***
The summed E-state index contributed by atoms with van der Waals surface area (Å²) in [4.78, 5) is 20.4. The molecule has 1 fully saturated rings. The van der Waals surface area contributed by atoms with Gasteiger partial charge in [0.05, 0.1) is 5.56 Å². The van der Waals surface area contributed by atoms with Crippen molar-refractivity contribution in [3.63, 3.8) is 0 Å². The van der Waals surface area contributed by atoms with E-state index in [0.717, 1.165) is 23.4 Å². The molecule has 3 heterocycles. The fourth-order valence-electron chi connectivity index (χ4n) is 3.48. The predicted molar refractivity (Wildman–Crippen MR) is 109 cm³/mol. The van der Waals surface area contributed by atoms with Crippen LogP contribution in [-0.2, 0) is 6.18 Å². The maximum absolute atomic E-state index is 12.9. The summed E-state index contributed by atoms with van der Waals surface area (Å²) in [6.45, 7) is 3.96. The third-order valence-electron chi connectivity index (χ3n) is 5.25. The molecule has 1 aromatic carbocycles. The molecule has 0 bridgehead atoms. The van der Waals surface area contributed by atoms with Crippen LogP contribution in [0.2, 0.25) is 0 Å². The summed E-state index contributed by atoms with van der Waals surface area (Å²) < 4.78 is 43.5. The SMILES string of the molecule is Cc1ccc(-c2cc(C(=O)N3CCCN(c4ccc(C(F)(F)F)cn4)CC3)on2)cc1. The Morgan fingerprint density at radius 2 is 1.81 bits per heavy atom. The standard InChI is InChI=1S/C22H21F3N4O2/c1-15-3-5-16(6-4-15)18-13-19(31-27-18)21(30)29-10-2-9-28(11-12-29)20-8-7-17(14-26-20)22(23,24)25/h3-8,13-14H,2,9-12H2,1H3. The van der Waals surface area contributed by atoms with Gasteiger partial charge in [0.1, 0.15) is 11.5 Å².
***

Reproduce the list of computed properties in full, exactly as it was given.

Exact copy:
The summed E-state index contributed by atoms with van der Waals surface area (Å²) in [4.78, 5) is 20.4. The molecule has 1 fully saturated rings. The van der Waals surface area contributed by atoms with Gasteiger partial charge in [0.05, 0.1) is 5.56 Å². The van der Waals surface area contributed by atoms with Crippen molar-refractivity contribution in [3.63, 3.8) is 0 Å². The van der Waals surface area contributed by atoms with E-state index in [0.717, 1.165) is 23.4 Å². The molecule has 3 heterocycles. The fourth-order valence-electron chi connectivity index (χ4n) is 3.48. The predicted molar refractivity (Wildman–Crippen MR) is 109 cm³/mol. The van der Waals surface area contributed by atoms with Crippen LogP contribution in [-0.2, 0) is 6.18 Å². The maximum absolute atomic E-state index is 12.9. The summed E-state index contributed by atoms with van der Waals surface area (Å²) in [6.45, 7) is 3.96. The third-order valence-electron chi connectivity index (χ3n) is 5.25. The molecule has 1 aromatic carbocycles. The molecule has 0 bridgehead atoms. The van der Waals surface area contributed by atoms with Crippen LogP contribution in [0.2, 0.25) is 0 Å². The summed E-state index contributed by atoms with van der Waals surface area (Å²) < 4.78 is 43.5. The SMILES string of the molecule is Cc1ccc(-c2cc(C(=O)N3CCCN(c4ccc(C(F)(F)F)cn4)CC3)on2)cc1. The Morgan fingerprint density at radius 2 is 1.81 bits per heavy atom. The standard InChI is InChI=1S/C22H21F3N4O2/c1-15-3-5-16(6-4-15)18-13-19(31-27-18)21(30)29-10-2-9-28(11-12-29)20-8-7-17(14-26-20)22(23,24)25/h3-8,13-14H,2,9-12H2,1H3. The van der Waals surface area contributed by atoms with Gasteiger partial charge in [0.1, 0.15) is 11.5 Å².